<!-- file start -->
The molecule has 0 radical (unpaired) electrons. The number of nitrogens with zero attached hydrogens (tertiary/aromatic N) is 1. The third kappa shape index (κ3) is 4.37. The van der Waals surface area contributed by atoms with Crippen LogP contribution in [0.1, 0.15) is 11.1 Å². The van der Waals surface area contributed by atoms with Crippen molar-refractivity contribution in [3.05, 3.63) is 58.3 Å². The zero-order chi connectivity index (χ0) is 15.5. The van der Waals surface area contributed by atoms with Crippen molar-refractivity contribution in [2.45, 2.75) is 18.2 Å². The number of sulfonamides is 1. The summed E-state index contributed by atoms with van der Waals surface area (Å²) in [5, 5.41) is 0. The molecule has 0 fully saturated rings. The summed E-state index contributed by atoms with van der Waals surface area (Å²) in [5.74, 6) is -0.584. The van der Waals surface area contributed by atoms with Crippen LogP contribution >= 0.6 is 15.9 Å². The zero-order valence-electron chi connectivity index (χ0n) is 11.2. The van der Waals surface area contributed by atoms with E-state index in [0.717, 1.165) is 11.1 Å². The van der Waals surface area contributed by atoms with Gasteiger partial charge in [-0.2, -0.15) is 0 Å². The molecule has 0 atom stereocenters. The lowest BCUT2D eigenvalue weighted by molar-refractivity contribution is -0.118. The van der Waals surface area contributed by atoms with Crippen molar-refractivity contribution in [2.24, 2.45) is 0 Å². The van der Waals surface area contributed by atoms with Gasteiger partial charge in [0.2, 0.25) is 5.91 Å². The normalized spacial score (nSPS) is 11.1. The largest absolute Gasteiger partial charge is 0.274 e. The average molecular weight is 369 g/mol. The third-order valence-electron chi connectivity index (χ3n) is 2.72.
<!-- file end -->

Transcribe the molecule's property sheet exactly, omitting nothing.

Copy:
The molecule has 0 radical (unpaired) electrons. The number of nitrogens with zero attached hydrogens (tertiary/aromatic N) is 1. The third kappa shape index (κ3) is 4.37. The van der Waals surface area contributed by atoms with Crippen LogP contribution in [0.1, 0.15) is 11.1 Å². The van der Waals surface area contributed by atoms with Crippen molar-refractivity contribution in [3.05, 3.63) is 58.3 Å². The zero-order chi connectivity index (χ0) is 15.5. The van der Waals surface area contributed by atoms with Crippen molar-refractivity contribution in [2.45, 2.75) is 18.2 Å². The number of sulfonamides is 1. The summed E-state index contributed by atoms with van der Waals surface area (Å²) in [5, 5.41) is 0. The molecule has 0 fully saturated rings. The summed E-state index contributed by atoms with van der Waals surface area (Å²) in [5.74, 6) is -0.584. The van der Waals surface area contributed by atoms with Crippen LogP contribution >= 0.6 is 15.9 Å². The zero-order valence-electron chi connectivity index (χ0n) is 11.2. The van der Waals surface area contributed by atoms with E-state index in [0.717, 1.165) is 11.1 Å². The van der Waals surface area contributed by atoms with Gasteiger partial charge in [-0.2, -0.15) is 0 Å². The molecule has 0 atom stereocenters. The lowest BCUT2D eigenvalue weighted by molar-refractivity contribution is -0.118. The van der Waals surface area contributed by atoms with Crippen molar-refractivity contribution in [2.24, 2.45) is 0 Å². The van der Waals surface area contributed by atoms with Gasteiger partial charge in [0.2, 0.25) is 5.91 Å². The normalized spacial score (nSPS) is 11.1. The largest absolute Gasteiger partial charge is 0.274 e. The average molecular weight is 369 g/mol. The third-order valence-electron chi connectivity index (χ3n) is 2.72.